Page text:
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View sawneck's profile

First Plane

by sawneck
posted 01-12-2019 06:36 PM


19 replies so far

View Smirak's profile

Smirak

100 posts in 1027 days


#1 posted 01-12-2019 06:40 PM

Just my two cents, but I wouldn’t consider the rabbet plane as the first purchase. From your list above, and the limited amount of information that you gave about what you’d want/need a plane for, I’d go with the LA Jack.

View Andre's profile

Andre

2794 posts in 2315 days


#2 posted 01-12-2019 06:55 PM

What do you intend to build, Tables, LA Jack. Small Boxes 102.
My first LN was the Brass 102, later got the 60 1/2 rabbet and some brass Spoke Shaves.
You can use the 102 on almost anything the LA Jack not so much?
While in principal the 60 1/2 and the Rabbet plane are the same plane after some time in your hand
you find they are slightly different and I seldom reach or look for the Rabbet plane when I need a block plane?

-- Lifting one end of the plank.

View waho6o9's profile

waho6o9

8770 posts in 3086 days


#3 posted 01-12-2019 07:00 PM

A LN #5 with a 50 degree frog works wonders.

View jonah's profile

jonah

2079 posts in 3808 days


#4 posted 01-12-2019 07:11 PM

I firmly believe everyone’s first plane should be a block plane. I’d get the 60 1/2.

View Johnny7's profile

Johnny7

472 posts in 1600 days


#5 posted 01-12-2019 07:33 PM

For your very first (and only) plane …

The answer is a standard (#5) jack.
There’s a reason it’s been nicknamed the “jack” plane—it’s the “Jack-of-all-Trades”

Not sure where your original list came from, but this plane should top it. It can be used for roughing, scrubbing, smoothing and, within reason, jointing.

The LA Jack, while a fine tool, is a specialized plane—one you can add to your arsenal at a later date.

View sawneck's profile

sawneck

49 posts in 3664 days


#6 posted 01-13-2019 02:31 AM



For your very first (and only) plane …

The answer is a standard (#5) jack.
There s a reason it s been nicknamed the “jack” plane—it s the “Jack-of-all-Trades”

Not sure where your original list came from, but this plane should top it. It can be used for roughing, scrubbing, smoothing and, within reason, jointing.

The LA Jack, while a fine tool, is a specialized plane—one you can add to your arsenal at a later date.

- Johnny7

Thanks..The list came mostly from my own research, some folks I respect and my own thoughts..to be honest I read Marc Spagnuolos book and he recommended skipping the 601/2 and getting the rabbett block plane because it’s two planes in one can be used as a standard block and to work tenons etc.

It’s funny you mention the standard #5, since he speaks highly of that plane too, but said for a first plane it’s takes more to set up and adjust so the LA Jack may be the better choice. Not that he is the last word but LN also recommended the LA Jack as my first plane since it’s good for flattening and many other larger plane tasks.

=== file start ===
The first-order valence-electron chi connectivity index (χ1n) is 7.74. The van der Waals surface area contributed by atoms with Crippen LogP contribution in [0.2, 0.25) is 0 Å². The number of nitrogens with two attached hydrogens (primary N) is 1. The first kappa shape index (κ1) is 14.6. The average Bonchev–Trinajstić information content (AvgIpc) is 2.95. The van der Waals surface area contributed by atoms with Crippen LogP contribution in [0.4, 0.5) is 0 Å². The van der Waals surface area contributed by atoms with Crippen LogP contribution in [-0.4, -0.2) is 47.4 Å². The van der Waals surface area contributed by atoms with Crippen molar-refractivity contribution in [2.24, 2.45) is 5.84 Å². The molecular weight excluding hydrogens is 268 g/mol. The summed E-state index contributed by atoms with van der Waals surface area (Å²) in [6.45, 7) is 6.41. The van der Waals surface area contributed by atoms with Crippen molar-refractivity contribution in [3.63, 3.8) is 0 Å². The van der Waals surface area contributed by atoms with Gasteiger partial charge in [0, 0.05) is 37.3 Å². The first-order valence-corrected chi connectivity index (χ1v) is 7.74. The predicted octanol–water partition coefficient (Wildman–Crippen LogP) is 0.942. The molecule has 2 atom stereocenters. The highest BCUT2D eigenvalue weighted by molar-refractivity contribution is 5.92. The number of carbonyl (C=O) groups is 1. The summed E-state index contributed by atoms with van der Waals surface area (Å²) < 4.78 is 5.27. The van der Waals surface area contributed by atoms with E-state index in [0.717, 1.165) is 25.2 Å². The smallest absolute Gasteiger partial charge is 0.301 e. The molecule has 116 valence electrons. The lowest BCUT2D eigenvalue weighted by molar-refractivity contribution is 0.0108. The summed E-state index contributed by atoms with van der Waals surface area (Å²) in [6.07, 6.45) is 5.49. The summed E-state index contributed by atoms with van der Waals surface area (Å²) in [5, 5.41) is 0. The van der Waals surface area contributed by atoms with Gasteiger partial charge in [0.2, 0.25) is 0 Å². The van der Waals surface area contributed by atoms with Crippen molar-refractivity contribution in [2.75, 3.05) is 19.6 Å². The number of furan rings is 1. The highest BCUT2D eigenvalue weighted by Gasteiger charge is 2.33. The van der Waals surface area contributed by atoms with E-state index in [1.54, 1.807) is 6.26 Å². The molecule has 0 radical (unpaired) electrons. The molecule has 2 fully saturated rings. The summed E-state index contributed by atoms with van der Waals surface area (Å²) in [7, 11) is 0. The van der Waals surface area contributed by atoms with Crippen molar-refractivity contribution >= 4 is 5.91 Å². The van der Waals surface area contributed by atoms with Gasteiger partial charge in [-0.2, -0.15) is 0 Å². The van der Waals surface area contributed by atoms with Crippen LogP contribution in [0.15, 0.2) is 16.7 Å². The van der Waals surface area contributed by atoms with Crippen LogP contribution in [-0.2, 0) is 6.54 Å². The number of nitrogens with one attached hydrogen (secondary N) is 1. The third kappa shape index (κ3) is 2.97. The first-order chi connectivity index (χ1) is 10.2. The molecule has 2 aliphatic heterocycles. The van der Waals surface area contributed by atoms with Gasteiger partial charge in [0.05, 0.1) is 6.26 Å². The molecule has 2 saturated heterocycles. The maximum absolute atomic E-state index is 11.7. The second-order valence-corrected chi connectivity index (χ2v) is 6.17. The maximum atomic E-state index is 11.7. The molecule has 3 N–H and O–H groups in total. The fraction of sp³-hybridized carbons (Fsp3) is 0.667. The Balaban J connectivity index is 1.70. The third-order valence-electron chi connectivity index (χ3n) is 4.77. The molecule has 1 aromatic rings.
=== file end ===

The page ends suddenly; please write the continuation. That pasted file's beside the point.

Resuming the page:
What about the 102 combinined with a #5? Standard or LA seems like it would be versatile for small and large workpieces/tasks.

Thanks again for your help.

View sawneck's profile

sawneck

49 posts in 3664 days


#7 posted 01-13-2019 02:33 AM



A LN #5 with a 50 degree frog works wonders.

- waho6o9

Can it flatten large boards without too much fussing ?

View sawneck's profile

sawneck

49 posts in 3664 days


#8 posted 01-13-2019 02:39 AM



What do you intend to build, Tables, LA Jack. Small Boxes 102.
My first LN was the Brass 102, later got the 60 1/2 rabbet and some brass Spoke Shaves.
You can use the 102 on almost anything the LA Jack not so much?
While in principal the 60 1/2 and the Rabbet plane are the same plane after some time in your hand
you find they are slightly different and I seldom reach or look for the Rabbet plane when I need a block plane?

- Andre

Yes, first large project will be a slightly dumbed down Roubo..But also some small furniture, shaker table, a book case, and whatever else sparks my interest. But those are on the horizon near term. That little 102 seems like a nice plane for little every day tasks. For example I needed to flatten a small piece of maple for a shop jig would have been nice to have a plane, ANY plane actually. Instead used my belt sander for a reference edge then my planer from there.

Funny the 62 is not a highly regarded plane here on LJ, everyone else I speak to seems to think that plane is the end all be all plane.

View Andre's profile

Andre

2794 posts in 2315 days


#9 posted 01-13-2019 04:33 AM


What do you intend to build, Tables, LA Jack. Small Boxes 102.
My first LN was the Brass 102, later got the 60 1/2 rabbet and some brass Spoke Shaves.
You can use the 102 on almost anything the LA Jack not so much?
While in principal the 60 1/2 and the Rabbet plane are the same plane after some time in your hand
you find they are slightly different and I seldom reach or look for the Rabbet plane when I need a block plane?

- Andre

Yes, first large project will be a slightly dumbed down Roubo..But also some small furniture, shaker table, a book case, and whatever else sparks my interest. But those are on the horizon near term. That little 102 seems like a nice plane for little every day tasks. For example I needed to flatten a small piece of maple for a shop jig would have been nice to have a plane, ANY plane actually. Instead used my belt sander for a reference edge then my planer from there.

Funny the 62 is not a highly regarded plane here on LJ, everyone else I speak to seems to think that plane is the end all be all plane.

- sawneck

62 actually very good choice as first large plane, my preference would be a Veritas with PMV-11 iron!